extremely rare, sawfish are curious marine creatures that use their unusual bladed
snout to find food and then make it bite sized. But even stranger is how one Texas
sawfish indirectly aided the Union Army during the Civil War.
months after the start of the Civil War, Abraham Lincoln signed into law a measure
creating the United States Sanitary Commission to coordinate volunteer endeavors
to improve the health of Northern soldiers. Patterned after a similar organization
set up by the British during the Crimean War, the Sanitary Commission worked with
citizen groups to collect donations that funded a variety of military support
efforts, including nursing care, supplies, kitchens in Army camps, hospital ships,
and 30 soldier’s homes or overnight stops for traveling wounded soliders along
with other activities designed to help the men fighting for the Union.
way the commission raised money was by staging what it called sanitary fairs.
Another contemporary term was relief bazaar. The first such event, held in Chicago
in the fall of 1863, netted nearly $100,000. The fairs featured exhibits, produce
sales and auctions. Other bazaars brought in donations in Boston, Brooklyn, New
York, Philadelphia, and Albany, New York’s capital city.
A few years back,
Blanco rare book dealer Maggie Lambeth offered an intriguing publication for sale,
“Catalogue of Rare and Valuable Curiosities, Contributed for Exhibition.” The
catalog, which listed and described more than 700 unusual items, came off the
press of the Albany publishing house of Weed & Parsons in 1864.
the items listed in that long-ago publication was the “saw” from a sawfish “captured”
in Corpus Christi Bay in October 1859. The saw (biologists call it a rostrum)
measured 13 feet, six inches long. That would have made the shark-like ray that
swam behind that saw a giant. Indeed, sawfish are known to get as long as 23 feet.
Also donated from the mid-Texas coast was a set of rattles from a rattlesnake
killed on Mustang Island.
The contributor of both was listed as one H.V.
Scattergood. A cursory Internet check doesn’t reveal too much about him. Not surprisinginly,
he seems to have been from Albany but apparently had done business in the then
small coastal community of Corpus
Christi prior to the Civil War. The Corpus Christi Public Library has a document
showing Scattergood paid $2,000 to one John C. Riddle in September 1856 toward
the purchase of the equipment used to dredge the Aransas Pass ship channel.
sawfish used to inhabit Texas’ muddy coastal shallows,
someone must have caught a particularly big specimen and removed its snout as
a trophy. Somehow, Scattergood came into possession of it. And like most folks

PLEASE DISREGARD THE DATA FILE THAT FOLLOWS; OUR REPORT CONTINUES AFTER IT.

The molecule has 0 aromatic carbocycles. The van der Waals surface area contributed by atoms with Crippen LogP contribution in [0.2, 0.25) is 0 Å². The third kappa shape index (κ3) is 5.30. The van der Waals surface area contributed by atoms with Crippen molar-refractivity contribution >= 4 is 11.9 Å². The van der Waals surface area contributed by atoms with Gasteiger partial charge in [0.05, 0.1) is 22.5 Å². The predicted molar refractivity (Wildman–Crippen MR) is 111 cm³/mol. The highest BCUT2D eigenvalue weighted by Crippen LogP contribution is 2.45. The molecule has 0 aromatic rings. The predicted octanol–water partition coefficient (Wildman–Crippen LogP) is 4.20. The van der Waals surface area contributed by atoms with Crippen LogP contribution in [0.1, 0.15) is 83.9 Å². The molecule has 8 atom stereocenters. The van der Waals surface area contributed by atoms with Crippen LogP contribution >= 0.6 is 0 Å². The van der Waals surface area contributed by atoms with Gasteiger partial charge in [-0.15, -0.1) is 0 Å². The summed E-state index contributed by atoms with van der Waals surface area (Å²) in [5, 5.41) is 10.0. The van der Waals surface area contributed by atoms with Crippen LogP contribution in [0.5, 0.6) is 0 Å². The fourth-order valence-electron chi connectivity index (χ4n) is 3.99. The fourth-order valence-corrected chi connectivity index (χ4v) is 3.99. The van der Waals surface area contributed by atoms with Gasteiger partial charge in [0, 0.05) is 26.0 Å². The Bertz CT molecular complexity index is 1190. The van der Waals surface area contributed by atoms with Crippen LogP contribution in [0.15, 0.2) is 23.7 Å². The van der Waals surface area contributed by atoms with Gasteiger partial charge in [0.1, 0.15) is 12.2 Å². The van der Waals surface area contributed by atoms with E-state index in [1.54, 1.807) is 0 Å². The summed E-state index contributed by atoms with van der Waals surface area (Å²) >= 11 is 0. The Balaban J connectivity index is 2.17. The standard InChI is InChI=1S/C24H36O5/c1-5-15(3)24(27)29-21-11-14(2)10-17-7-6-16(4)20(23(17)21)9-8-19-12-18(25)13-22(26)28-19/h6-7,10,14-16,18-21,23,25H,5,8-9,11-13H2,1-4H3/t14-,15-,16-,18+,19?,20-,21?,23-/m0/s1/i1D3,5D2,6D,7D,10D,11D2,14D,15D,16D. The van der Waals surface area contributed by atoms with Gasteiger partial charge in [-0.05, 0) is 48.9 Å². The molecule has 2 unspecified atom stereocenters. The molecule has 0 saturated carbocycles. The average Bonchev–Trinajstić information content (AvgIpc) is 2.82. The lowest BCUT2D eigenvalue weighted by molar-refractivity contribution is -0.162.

with white elephants in their closets, a few years later Scattergood apparently
felt more than happy to donate the remnant of a Southern fish to the Northern
The Albany Relief Bazaar opened Feb. 22, 1864, George Washington's
birthday. Goods sold by 30 vendors, plus the “curiosities” offered in the catalogue,
raised just shy of $82,000 – a huge chunk of money in those days and not insignificant
even today. Some of that money – how much has not been determined – came from
the Texas sawfish “saw” and the rattlesnake rattles.
The biggest ticket
item was the original manuscript of Lincoln’s Preliminary Emancipation Proclamation,
a document issued Sept. 22, 1862 to warn the Confederacy that the president intended
to free all slaves in 100 days, assuming the rebellion continued. The South, of
course, was not about to stop fighting or willing give up its slaves, so on Jan.
1, 1863 the president made good his threat and issued the Emancipation Proclamation.
That marked the beginning of the end of the so-called peculiar institution in
Gerrit Smith, a noted abolitionist, won the manuscript of the
preliminary proclamation in a lottery on the last day of the Albany event. So
that more money could be raised, Smith gave the proclamation back to the Sanitary
Commission. The commission held it for the remainder of the war. In April 1865,
less than a month after the war and only three days after the assassinated Lincoln’s
funeral train rolled through Albany, the New York legislature bought the document
for the New York State Library.--------------------------- Made even more valuable
by the fact that the original manuscript of Lincoln’s actual proclamation was
burned in the 1871 Great Chicago Fire, the preliminary Emancipation Proclamation
has remained in the library ever since.
What happened to that sawfish
snout from Texas remains a mystery.
© Mike Cox
Tales" November 18, 2010 column